Richard Pett 2016Long-time contributor Richard Pett always comes up with gaming tidbits guaranteed to send a creepy chill up your spine. The author of Your Whispering Homunculus and many adventures never fails to create scenarios filled with suspense and mystery.

To help celebrate the upcoming 10th anniversary of Open Design, Richard shared some of his memories of working with Wolfgang Baur on Open Design and Kobold Press.

Q: What was the nugget of inspiration that got Your Whispering Homunculus started? Please describe the origins of the feature.

Hah, good question and one to test my failing aged memory. If I remember rightly, lovely Scott Gable was editing the KQ website and looking for content. I can’t remember who asked who, but the idea of a semi-regular series of quirky articles came up. We ran through several titles—all of which are mentioned in the YWH collection before Scott came up with YWH, clever boy that he is.

It’s crazy that it’s been going since 2009 and had well over 50 articles since then—including, of course, a guest slot by Wolfgang himself, huzzah!

We’ve always looked at YWH as something that should only come out when it has something to say—it would be sad to try to be more regular and lose its twists—that’s why it tends to come out in little spurts, and Wolfgang and Miranda (Horner, website editor) are very understanding about that.

Q: Do you have any favorite YWH entries during its run? What made them particularly memorable?

In terms of memorable ones, the 100 pets one is memorable; also any that involve hopeless local peasants and their concerns are good. I also really liked the topic of conversation for animals—it’s taking something that’s at the heart of RPGs and twisting it.

[insert link] https://koboldpress.com/your-whispering-homunculus-100-strange-pets/ [link]

Q: I think the readers would be interested to hear you describe where you live. Be as poetic and descriptive as you wish.

I live out in the Derbyshire Moors in England near to a place called Alport Heights. It’s a fantastic ramshackled building we bought at auction and then slowly did up over the 11 years we’ve been here—it’s always got field walls falling down and bits that need repairing. It’s full of animals and is a wonderful place to live. I even have a little spot at the very ends of the land here where I might like to be buried. That’s if we stay here. We keep saying we’ll move to Italy for the climate, but personally I’d still love to live in Scotland so I’m next to all the mountains all the time, although the midges and rain are a bit of an issue.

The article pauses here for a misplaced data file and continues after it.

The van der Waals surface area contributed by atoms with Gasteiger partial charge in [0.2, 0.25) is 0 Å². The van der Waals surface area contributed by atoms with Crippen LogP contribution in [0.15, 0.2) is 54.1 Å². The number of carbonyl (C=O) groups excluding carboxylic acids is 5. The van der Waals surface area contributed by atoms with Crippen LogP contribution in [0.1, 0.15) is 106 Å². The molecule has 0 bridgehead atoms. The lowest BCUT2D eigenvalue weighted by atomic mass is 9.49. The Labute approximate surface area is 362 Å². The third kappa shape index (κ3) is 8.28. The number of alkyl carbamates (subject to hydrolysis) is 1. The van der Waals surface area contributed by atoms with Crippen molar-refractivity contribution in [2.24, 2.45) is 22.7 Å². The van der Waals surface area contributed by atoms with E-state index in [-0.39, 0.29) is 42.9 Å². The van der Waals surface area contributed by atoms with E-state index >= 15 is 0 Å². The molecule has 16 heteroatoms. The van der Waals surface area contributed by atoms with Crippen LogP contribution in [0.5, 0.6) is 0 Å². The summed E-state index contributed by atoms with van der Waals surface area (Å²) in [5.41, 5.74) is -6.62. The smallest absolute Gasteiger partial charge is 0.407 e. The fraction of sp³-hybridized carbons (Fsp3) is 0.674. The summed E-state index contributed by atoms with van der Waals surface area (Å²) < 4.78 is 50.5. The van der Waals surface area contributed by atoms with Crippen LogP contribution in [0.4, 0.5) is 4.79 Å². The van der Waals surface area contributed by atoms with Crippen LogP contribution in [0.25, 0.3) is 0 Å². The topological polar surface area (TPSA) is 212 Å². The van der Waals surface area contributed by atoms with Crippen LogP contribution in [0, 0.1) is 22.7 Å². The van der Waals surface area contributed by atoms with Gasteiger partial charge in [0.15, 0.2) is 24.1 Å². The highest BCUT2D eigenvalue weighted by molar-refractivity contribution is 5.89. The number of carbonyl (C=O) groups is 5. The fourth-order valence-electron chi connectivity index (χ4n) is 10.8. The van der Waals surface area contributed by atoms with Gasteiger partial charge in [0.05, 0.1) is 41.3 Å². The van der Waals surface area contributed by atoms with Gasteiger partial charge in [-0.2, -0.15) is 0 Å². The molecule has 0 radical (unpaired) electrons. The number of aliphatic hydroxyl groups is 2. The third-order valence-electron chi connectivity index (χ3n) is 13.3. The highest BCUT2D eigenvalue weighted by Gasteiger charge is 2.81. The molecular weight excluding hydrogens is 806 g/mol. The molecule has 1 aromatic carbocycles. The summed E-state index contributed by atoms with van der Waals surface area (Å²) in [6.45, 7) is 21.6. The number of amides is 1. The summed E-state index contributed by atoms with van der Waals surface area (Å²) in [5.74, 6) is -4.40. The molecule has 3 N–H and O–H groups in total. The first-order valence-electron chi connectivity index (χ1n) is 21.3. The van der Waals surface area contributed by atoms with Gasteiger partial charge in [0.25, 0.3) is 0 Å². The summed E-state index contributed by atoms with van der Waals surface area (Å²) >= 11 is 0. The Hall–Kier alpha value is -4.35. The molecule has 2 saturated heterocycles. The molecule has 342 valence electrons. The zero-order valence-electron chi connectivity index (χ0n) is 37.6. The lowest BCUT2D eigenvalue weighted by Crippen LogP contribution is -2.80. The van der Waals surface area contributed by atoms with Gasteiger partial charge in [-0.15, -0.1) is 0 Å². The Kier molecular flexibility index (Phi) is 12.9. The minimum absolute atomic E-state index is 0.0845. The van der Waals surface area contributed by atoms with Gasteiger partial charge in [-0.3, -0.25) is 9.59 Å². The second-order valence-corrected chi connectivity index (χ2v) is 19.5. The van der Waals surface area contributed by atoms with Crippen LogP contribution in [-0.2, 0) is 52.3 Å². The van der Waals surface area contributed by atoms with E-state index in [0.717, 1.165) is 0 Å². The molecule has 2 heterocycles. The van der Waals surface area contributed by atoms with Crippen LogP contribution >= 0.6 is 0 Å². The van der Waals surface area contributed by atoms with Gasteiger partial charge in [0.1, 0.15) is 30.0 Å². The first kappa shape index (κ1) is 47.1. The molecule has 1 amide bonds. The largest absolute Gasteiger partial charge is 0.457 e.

If you’ve watched American Werewolf in London—that’s my local pub.

Q: In what way does your surroundings contribute to your subject matter or your writing process? (And if you have other influences, literary or environmental, please share).

Bizarrely very little, despite being an outdoors worker and being totally into the wilds, I guess I’m better known for my urban stuff, which is strange. I keep trying to get my Game of Thrones with dark fey idea moving, but am always so busy. It’d be awesome to do that though, one day…

Literature-wise, I read a lot of history and exploration books; fantasy-wise I’m a big fan of Robin Hobb, China Mieville, Jeff Vandermeer, and Tad Williams. But I read an awful lot of stuff. I’ve just finished Dunton Found and I am now onto a Scottish lighthouse mystery true story. Orwell’s 1984, the Lord of the Rings, and The Day of Triffids would be amongst my three big loves though.

Q: Writing adventures has got to be the toughest gig in the adventure-game biz. How has the writing and development process changed since Dungeon magazine? Have audience tastes in adventure changed, and if so, why? Have publisher and or gamemaster expectations changed?

The competition to me seems to be very stiff, which is great, as it makes you constantly up your game. I mean really, great. There are some awesome people out there. In the early days of Dungeon, Greg (A. Vaughan), (Nicholas) Logue, and I felt like the Three Musketeers. But every time I saw their name in print, I dreaded it, as they’d always come up with something cool. When I came to look back at the early stuff I’d written for the Blight—which I began in 2009—it was amazing how rough it was. So I must have upped my game a lot since then, and still must, to be competitive.

Q: Share, if you would, about how you met or interacted with Wolfgang over the years. Any reminisces that are special?

I have a weird kind of relationship with Wolfgang. I sort of see him as a knowing RPG uncle, someone to respect and take very seriously. Although I know he has this amazing quirky side; I suspect he’s seen lots of Monty Python in his day. He’s incredibly positive, too.

I really loved meeting him and his family at Paizocon 2012, which was just brilliant. I remember getting Shelly a bunch of flowers and going for a meal with them and it being great; shame it’s not normal in life to meet someone as honest as Wolfgang, which only happens rarely.